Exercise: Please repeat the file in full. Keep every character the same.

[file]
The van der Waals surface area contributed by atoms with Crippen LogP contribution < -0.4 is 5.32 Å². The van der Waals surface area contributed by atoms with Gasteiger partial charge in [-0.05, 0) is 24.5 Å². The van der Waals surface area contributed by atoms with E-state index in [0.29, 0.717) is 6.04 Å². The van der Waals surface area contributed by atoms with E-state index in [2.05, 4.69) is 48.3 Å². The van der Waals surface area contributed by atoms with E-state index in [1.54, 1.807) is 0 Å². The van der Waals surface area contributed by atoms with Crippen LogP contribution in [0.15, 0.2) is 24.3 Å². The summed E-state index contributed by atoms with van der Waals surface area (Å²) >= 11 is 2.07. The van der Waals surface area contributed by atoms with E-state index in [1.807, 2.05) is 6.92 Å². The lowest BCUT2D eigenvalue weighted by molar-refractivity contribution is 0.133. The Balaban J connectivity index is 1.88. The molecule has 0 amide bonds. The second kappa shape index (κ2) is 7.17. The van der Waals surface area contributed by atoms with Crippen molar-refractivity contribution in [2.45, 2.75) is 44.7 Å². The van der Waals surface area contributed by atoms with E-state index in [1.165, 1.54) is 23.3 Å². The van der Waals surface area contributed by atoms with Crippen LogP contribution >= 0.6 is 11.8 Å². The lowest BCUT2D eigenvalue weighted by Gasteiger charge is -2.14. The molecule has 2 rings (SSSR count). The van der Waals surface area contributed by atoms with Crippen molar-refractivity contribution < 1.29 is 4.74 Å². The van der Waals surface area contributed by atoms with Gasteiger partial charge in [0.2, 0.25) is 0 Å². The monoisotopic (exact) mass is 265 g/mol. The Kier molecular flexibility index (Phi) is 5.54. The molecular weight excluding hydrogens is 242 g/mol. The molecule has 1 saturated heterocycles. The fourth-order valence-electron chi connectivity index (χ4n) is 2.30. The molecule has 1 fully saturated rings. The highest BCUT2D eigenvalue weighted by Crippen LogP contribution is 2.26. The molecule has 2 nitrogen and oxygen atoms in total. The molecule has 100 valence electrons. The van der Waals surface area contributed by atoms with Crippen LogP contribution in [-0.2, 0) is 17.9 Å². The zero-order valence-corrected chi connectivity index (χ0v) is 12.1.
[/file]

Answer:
The van der Waals surface area contributed by atoms with Crippen LogP contribution < -0.4 is 5.32 Å². The van der Waals surface area contributed by atoms with Gasteiger partial charge in [-0.05, 0) is 24.5 Å². The van der Waals surface area contributed by atoms with E-state index in [0.29, 0.717) is 6.04 Å². The van der Waals surface area contributed by atoms with E-state index in [2.05, 4.69) is 48.3 Å². The van der Waals surface area contributed by atoms with E-state index in [1.54, 1.807) is 0 Å². The van der Waals surface area contributed by atoms with Crippen LogP contribution in [0.15, 0.2) is 24.3 Å². The summed E-state index contributed by atoms with van der Waals surface area (Å²) >= 11 is 2.07. The van der Waals surface area contributed by atoms with E-state index in [1.807, 2.05) is 6.92 Å². The lowest BCUT2D eigenvalue weighted by molar-refractivity contribution is 0.133. The Balaban J connectivity index is 1.88. The molecule has 0 amide bonds. The second kappa shape index (κ2) is 7.17. The van der Waals surface area contributed by atoms with Crippen molar-refractivity contribution in [2.45, 2.75) is 44.7 Å². The van der Waals surface area contributed by atoms with E-state index in [1.165, 1.54) is 23.3 Å². The van der Waals surface area contributed by atoms with Crippen LogP contribution >= 0.6 is 11.8 Å². The lowest BCUT2D eigenvalue weighted by Gasteiger charge is -2.14. The molecule has 2 rings (SSSR count). The van der Waals surface area contributed by atoms with Crippen molar-refractivity contribution < 1.29 is 4.74 Å². The van der Waals surface area contributed by atoms with Gasteiger partial charge in [0.2, 0.25) is 0 Å². The monoisotopic (exact) mass is 265 g/mol. The Kier molecular flexibility index (Phi) is 5.54. The molecular weight excluding hydrogens is 242 g/mol. The molecule has 1 saturated heterocycles. The fourth-order valence-electron chi connectivity index (χ4n) is 2.30. The molecule has 1 fully saturated rings. The highest BCUT2D eigenvalue weighted by Crippen LogP contribution is 2.26. The molecule has 2 nitrogen and oxygen atoms in total. The molecule has 100 valence electrons. The van der Waals surface area contributed by atoms with Crippen LogP contribution in [-0.2, 0) is 17.9 Å². The zero-order valence-corrected chi connectivity index (χ0v) is 12.1.